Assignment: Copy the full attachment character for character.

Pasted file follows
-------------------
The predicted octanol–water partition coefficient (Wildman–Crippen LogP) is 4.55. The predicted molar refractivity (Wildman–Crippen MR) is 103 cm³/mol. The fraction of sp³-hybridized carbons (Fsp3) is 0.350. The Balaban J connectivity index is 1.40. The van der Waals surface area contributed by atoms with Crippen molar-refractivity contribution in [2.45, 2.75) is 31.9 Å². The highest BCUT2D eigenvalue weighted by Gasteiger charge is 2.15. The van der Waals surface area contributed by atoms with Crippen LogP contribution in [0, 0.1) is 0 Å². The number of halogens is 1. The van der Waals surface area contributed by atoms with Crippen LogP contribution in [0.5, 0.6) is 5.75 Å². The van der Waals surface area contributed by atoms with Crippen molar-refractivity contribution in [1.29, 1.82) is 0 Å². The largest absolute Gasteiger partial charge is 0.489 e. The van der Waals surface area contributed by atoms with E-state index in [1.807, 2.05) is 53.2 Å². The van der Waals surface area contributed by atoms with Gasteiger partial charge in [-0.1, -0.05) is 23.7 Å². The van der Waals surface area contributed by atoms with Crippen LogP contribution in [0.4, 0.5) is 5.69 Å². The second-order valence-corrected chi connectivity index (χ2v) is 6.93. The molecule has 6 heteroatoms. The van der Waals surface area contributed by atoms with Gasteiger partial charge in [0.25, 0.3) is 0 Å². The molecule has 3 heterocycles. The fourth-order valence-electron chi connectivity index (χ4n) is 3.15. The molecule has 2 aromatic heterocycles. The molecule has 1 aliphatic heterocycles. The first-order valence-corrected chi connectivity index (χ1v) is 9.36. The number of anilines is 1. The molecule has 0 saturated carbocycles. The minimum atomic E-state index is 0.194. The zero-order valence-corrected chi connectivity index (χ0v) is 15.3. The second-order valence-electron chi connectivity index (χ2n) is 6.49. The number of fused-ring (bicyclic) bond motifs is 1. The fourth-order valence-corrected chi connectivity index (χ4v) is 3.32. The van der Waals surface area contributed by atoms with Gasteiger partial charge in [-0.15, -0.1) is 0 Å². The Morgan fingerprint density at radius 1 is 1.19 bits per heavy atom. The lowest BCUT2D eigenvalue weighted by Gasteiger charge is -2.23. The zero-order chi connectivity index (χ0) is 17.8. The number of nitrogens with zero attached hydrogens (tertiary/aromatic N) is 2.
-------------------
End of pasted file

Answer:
The predicted octanol–water partition coefficient (Wildman–Crippen LogP) is 4.55. The predicted molar refractivity (Wildman–Crippen MR) is 103 cm³/mol. The fraction of sp³-hybridized carbons (Fsp3) is 0.350. The Balaban J connectivity index is 1.40. The van der Waals surface area contributed by atoms with Crippen molar-refractivity contribution in [2.45, 2.75) is 31.9 Å². The highest BCUT2D eigenvalue weighted by Gasteiger charge is 2.15. The van der Waals surface area contributed by atoms with Crippen LogP contribution in [0, 0.1) is 0 Å². The number of halogens is 1. The van der Waals surface area contributed by atoms with Crippen LogP contribution in [0.5, 0.6) is 5.75 Å². The van der Waals surface area contributed by atoms with Crippen molar-refractivity contribution in [1.29, 1.82) is 0 Å². The largest absolute Gasteiger partial charge is 0.489 e. The van der Waals surface area contributed by atoms with E-state index in [1.807, 2.05) is 53.2 Å². The van der Waals surface area contributed by atoms with Gasteiger partial charge in [-0.1, -0.05) is 23.7 Å². The van der Waals surface area contributed by atoms with Crippen LogP contribution in [0.4, 0.5) is 5.69 Å². The second-order valence-corrected chi connectivity index (χ2v) is 6.93. The molecule has 6 heteroatoms. The van der Waals surface area contributed by atoms with Gasteiger partial charge in [0.25, 0.3) is 0 Å². The molecule has 3 heterocycles. The fourth-order valence-electron chi connectivity index (χ4n) is 3.15. The molecule has 2 aromatic heterocycles. The molecule has 1 aliphatic heterocycles. The first-order valence-corrected chi connectivity index (χ1v) is 9.36. The number of anilines is 1. The molecule has 0 saturated carbocycles. The minimum atomic E-state index is 0.194. The zero-order valence-corrected chi connectivity index (χ0v) is 15.3. The second-order valence-electron chi connectivity index (χ2n) is 6.49. The number of fused-ring (bicyclic) bond motifs is 1. The fourth-order valence-corrected chi connectivity index (χ4v) is 3.32. The van der Waals surface area contributed by atoms with Gasteiger partial charge in [-0.15, -0.1) is 0 Å². The Morgan fingerprint density at radius 1 is 1.19 bits per heavy atom. The lowest BCUT2D eigenvalue weighted by Gasteiger charge is -2.23. The zero-order chi connectivity index (χ0) is 17.8. The number of nitrogens with zero attached hydrogens (tertiary/aromatic N) is 2.